I’ve been cleaning out my workshop this past weekend, and I got to some serious reminiscing. Here’s the story of how the Goulet Pen Company was born.

Just after graduating from Virginia Tech in 2006, Rachel and I were newly married and living in our first apartment, a nice little place with a big covered balcony.

I always had an interest in wood working, which was fed in large part to Norm Abram’s New Yankee Workshop that I used to watch on our fuzzy tv (rabbit ears!) on Saturday afternoons.

I was itching to build stuff, but didn’t have the room to build large antique replicas like Norm did. So I found something that I could do (on a covered balcony)…..turn pens. It was cheap to get into (at least it SEEMED that way, haha), took up little space, was fun, and produced useful items! I knew absolutely nothing about fine writing, but after making my first pen I was hooked.

I made my first wood pens, and not 2 weeks later landed a corporate deal for 120 of them for Christmas. I had to learn FAST how to make nice pens!

Long story short, I got into fountain pens, which led me to ink and paper, and I’ve fallen so in love with ink and paper that the pen making is no longer a part of my life. However, my humble beginnings as an ignorant-yet-ambitious pen maker are still fresh in my memory and dear to my heart. Enjoy these pics of my very first ‘workshop’.

Looking from the living room, you can see my main ‘turning station’, which consisted of a dinky Grizzly lathe and my dad’s ‘borrowed’ disc/belt sander on a mechanic’s chest.

You see my beat up old table saw (also ‘borrowed’ from my dad) that was noisy as a jet engine. It’s a miracle we weren’t evicted! What’s the plastic all about? Dust control…and keeping wondering neighbors from seeing what’s going onĀ  (we were on the top floor apartment). That’s a router table to the left there. And of course lounge chairs in the background there…..we never used them (where would we???), we still have them, and we still never use them! We don’t ‘lounge’….

Router table….the only thing that might have actually been louder than the table saw. Again, miracle we weren’t evicted.

There was an outdoor closet on the balcony, which I took over as well. There’s some pegboard for the ‘hangy’ stuff. You can see and hanging retractable light (that also had an electrical outlet) that I put in place of the light fixture in the closet. I had to set that up because there was no power on the balcony itself. I wonder why not? Haha!

I am seriously all about some pegboard.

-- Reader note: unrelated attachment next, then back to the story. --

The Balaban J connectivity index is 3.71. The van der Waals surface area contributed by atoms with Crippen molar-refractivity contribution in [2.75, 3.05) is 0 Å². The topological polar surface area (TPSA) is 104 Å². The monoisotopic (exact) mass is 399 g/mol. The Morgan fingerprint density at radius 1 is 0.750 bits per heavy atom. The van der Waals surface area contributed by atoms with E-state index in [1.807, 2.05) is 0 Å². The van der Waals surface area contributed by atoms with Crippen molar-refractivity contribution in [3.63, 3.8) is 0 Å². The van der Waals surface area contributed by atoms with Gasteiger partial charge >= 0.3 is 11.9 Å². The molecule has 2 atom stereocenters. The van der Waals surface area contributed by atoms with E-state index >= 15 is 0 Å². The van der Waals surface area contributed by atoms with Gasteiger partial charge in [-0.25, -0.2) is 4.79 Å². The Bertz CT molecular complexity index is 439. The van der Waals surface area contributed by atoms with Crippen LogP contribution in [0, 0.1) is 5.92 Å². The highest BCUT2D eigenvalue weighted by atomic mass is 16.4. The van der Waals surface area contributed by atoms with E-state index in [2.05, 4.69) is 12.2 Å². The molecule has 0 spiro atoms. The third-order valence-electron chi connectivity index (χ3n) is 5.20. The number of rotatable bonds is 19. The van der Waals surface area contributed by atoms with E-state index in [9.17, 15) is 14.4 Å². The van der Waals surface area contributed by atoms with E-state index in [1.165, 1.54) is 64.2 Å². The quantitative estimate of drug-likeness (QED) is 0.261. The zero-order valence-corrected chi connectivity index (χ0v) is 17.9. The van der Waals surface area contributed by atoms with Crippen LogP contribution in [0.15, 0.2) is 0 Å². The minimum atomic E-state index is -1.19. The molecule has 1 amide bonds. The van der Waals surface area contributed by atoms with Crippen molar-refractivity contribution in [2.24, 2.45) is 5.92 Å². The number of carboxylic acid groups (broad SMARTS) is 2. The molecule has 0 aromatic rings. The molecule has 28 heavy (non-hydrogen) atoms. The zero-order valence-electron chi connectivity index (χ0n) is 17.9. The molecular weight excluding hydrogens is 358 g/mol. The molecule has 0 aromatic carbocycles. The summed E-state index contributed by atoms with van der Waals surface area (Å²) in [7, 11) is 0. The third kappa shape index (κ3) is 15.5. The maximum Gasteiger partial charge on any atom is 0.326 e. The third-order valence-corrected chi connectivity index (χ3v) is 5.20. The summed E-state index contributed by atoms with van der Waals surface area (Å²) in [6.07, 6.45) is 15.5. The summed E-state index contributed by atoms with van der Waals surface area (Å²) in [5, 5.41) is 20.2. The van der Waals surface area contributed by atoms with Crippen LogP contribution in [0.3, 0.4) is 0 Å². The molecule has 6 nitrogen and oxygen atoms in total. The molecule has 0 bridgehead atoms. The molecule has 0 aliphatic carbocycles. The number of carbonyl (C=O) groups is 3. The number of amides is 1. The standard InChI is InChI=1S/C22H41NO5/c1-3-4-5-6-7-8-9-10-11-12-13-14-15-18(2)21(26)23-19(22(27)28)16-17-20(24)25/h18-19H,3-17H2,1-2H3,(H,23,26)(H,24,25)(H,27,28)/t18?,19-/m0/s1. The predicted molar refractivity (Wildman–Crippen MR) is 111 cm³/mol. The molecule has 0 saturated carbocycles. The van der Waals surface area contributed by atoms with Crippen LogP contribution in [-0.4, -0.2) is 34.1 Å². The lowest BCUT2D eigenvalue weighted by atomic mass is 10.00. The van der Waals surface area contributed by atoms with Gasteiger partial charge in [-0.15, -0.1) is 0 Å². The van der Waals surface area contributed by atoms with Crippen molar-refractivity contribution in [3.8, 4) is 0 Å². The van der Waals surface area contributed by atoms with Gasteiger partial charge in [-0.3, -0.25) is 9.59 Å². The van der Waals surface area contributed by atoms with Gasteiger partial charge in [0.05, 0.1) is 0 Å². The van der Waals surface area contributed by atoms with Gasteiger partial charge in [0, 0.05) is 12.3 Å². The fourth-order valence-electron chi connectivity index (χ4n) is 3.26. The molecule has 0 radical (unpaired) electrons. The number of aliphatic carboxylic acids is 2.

Wood, finishing supplies, tool boxes…

Here’s the whole balcony. Pretty big, huh? There was no electricity out there.

I had to drape electrical cords out of the window and hang flourescent lights so I could see at night! I’ve always been a night owl ;)

I had (and still do have) containers labeled with all of my small parts. They’re resting on an old typewriter desk that I bought at an estate auction for $10!!

You can NEVER have too many clamps!

Bandsaw (borrowed from dad again!) and mac-daddy drill press (this was an upgrade, not my original POS one!). That drill press weighs more than my wife did when she was 9-months pregnant!

My first little dinky lathe.

And the workhorse, the mini lathe. This was an upgrade, I started out with the little Grizzly.

That’s a very fancy workbench made from an entertainment unit I chopped up and repurposed! And there’s my little mitre saw hiding under it ;)

Artsy photo…….attempt :P

This whole setup was insane. I would work outside in 95+ degree heat with no wind (the balcony blocked it) and the mosquitoes would eat me alive while I was turning my little pens late at night. I was so into it and determined to learn the craft.

I think back to how ambitious, naive, and determined I was back then. Now I’m just as ambitious and determined, but thankfully I know a few more things!

It still amazes me to this day that:

  1. Rachel let me buy these tools
  2. Rachel let me take over the balcony like this
  3. We didn’t get evicted with all of the noise I caused!!

I (and all of you) owe Rachel a great debt of gratitude, for if it wasn’t for her patience and trust, my crazy little pen business idea would never have started and the Goulet Pen Company would never have existed. She constantly supports my crazy ideas and continues to put up with all of the stress and discomfort caused by being with me.

Since these photos were taken we moved twice, changed the whole scope of the business and had our son. This just goes to show how much can change in such a short period of time, and how you never know just where you can end up when you live by following your passion. A lot has changed for us since the ‘workshop balcony’ days, but I will always hold this time near and dear to my heart :)